Carnival already leads the cruise industry’s use of liquefied natural gas (LNG) to power cruise ships, which can reduce greenhouse gas emissions by approximately six to 20 percent. Carnival launched the world’s first cruise ship powered by LNG, AIDAnova, in late 2018, followed by a second LNG ship, Costa Smeralda, earlier this month. The firm is also a leading adopter of scrubber technology, with HFO-compatible exhaust gas scrubbers installed aboard 70 percent of its fleet. Another 40 percent of its fleet is equipped for cold-ironing where shore power is available.
Carnival – the largest company in the leisure travel sector worldwide – says that it is developing environmentally-friendly solutions as part of its commitment to compliance and performance. The company has also been building out its environmental compliance team, an initiative paralleling its efforts to comply with a court-supervised probation agreement for past oil pollution charges. In 2016, Carnival subsidiary Princess Cruises pleaded guilty to seven felony MARPOL charges and was sentenced to pay a $40 million penalty; earlier this year, Carnival paid an additional $20 million to settle charges related to MARPOL requirements and the terms of its probation agreement.
9 Things To Know About The Booming Global Liquefied Natural Gas Market
July 12, 2019
First, a special thanks to GIIGNL for much of this data filed in its Annual Report 2019 that reviews the 2018 global LNG market. I cherry picked this list on things that I find interesting and/or underrepresented in market talk, and then of course added a few other points. Given that cleaner, flexible, affordable, and reliable natural gas is the go-to fuel to cut greenhouse gas emissions and backup intermittent wind and solar power, and given that LNG is the fastest growing commodity market in the world, the reality is that there are about 100 things you need to know about LNG, but let’s just stick to nine of them.
1… In 2018, the LNG market grew by 8% with deliveries at 314 million tons (MT) This was nearly a 30% rise from 2015 and over a tripling since 2000. There was 868 MTPA (per annum) of total regasification capacity but only 406 MTPA of total liquefaction capacity. LNG now accounts for ~14% of gas use globally. And there is currently some $1.4 trillion in LNG development across the globe, with the U.S., Canada, Russia, and Australia leading. This makes perfect sense: yearly global demand is modeled to soar 3-7% for decades (those that foresee any regression for LNG base their assumptions on unrealistic Herculean forecasts for wind and solar power). Today In: Industry
2…Although declining, long-term, oil-based contracts still dominate, at 68% of LNG contracts. Around 25% of all LNG was sold on a spot basis, with another 7% short-term (i.e., under four years). The emerging U.S. export market in particular is adding a critical flexible contract style to the market – more liquidity and shorter-term options enhancing the business. The U.S. is bringing LNG that lacks the “destination clauses” that have long restricted the resale of unneeded supply. It’s the U.S. that will evolve gas from a regional product into a global commodity sold like petroleum.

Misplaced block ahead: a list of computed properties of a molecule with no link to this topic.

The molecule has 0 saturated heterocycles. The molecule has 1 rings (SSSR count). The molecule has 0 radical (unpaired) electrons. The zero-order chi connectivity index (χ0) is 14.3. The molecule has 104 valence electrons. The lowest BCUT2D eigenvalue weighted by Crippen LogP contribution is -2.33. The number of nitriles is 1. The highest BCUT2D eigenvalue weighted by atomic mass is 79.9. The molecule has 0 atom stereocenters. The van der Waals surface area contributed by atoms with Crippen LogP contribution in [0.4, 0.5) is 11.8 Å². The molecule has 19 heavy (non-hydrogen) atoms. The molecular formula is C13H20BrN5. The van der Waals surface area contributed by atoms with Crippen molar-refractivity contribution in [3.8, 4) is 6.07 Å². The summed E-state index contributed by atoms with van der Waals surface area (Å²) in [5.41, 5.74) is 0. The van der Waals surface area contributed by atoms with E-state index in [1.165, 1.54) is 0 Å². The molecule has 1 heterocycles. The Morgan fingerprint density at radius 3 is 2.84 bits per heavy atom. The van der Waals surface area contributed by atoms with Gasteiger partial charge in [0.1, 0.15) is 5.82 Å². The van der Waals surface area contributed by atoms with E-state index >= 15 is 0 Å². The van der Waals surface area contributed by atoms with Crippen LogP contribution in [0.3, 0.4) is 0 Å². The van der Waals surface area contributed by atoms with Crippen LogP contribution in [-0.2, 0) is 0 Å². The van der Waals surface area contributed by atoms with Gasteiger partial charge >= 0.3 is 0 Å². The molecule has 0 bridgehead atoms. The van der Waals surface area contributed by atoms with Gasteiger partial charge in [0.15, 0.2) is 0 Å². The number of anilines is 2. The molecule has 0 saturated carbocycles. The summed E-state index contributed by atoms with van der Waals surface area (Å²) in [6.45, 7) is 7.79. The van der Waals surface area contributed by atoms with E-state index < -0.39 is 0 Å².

3…At 26% of all global imports, Japan got nearly 55% more LNG than second place China. China, however, saw yearly growth of 38% following a 42% jump in 2017. Already the largest gas importer when piped supplies are included, China should become the leading LNG buyer this year or next. Latent gas demand in China is obviously immense: gas only accounts for 8% of China’s total energy demand (compared to the OECD average of 25%).
4…Global LNG leader Qatar is surely facing stiff competition to hold its position. The country, however, has at least one key advantage beyond low cost production and already established links to customers. Qatar has its own state-owned ship builder. Nakilat owns nearly 70 LNG vessels. This must be nice: globally in 2018, the average spot charter rate for a 160,000 cubic meters LNG carrier stood at $88,692/day, compared to an average $46,058/day in 2017. Illustrating the country’s forward thinking, Qatar Petroleum also plans to invest $20 billion in U.S. energy projects over the next five years.
5…With three more export facilities coming online this year and literally dozens more under consideration, the U.S. could become the global LNG leader by 2024. In fact, around 25 MTPA of new liquefaction capacity is expected to come online this year, 21 MTPA of which is located in the U.S. The U.S. has a massive low cost gas resource base of 700-800 trillion cubic feet that can be produced even when prices fall below $3.
6…Cameroon starting exporting LNG in 2018, and Tanzania and Mozambique will soon join. Unfortunately, these poor countries will be exporting a modern fuel like gas while being drastically energy-deprived themselves. Looking at “access to electricity” stats from the World Bank, respectively Cameroon, Tanzania, and Mozambique have 10 million, 40 million, and 22 million people that have NO ACCESS TO ELECTRICITY – the enabling sine quo non of modernity. “Oil And Natural Gas Companies Could Be Heroes In Africa.”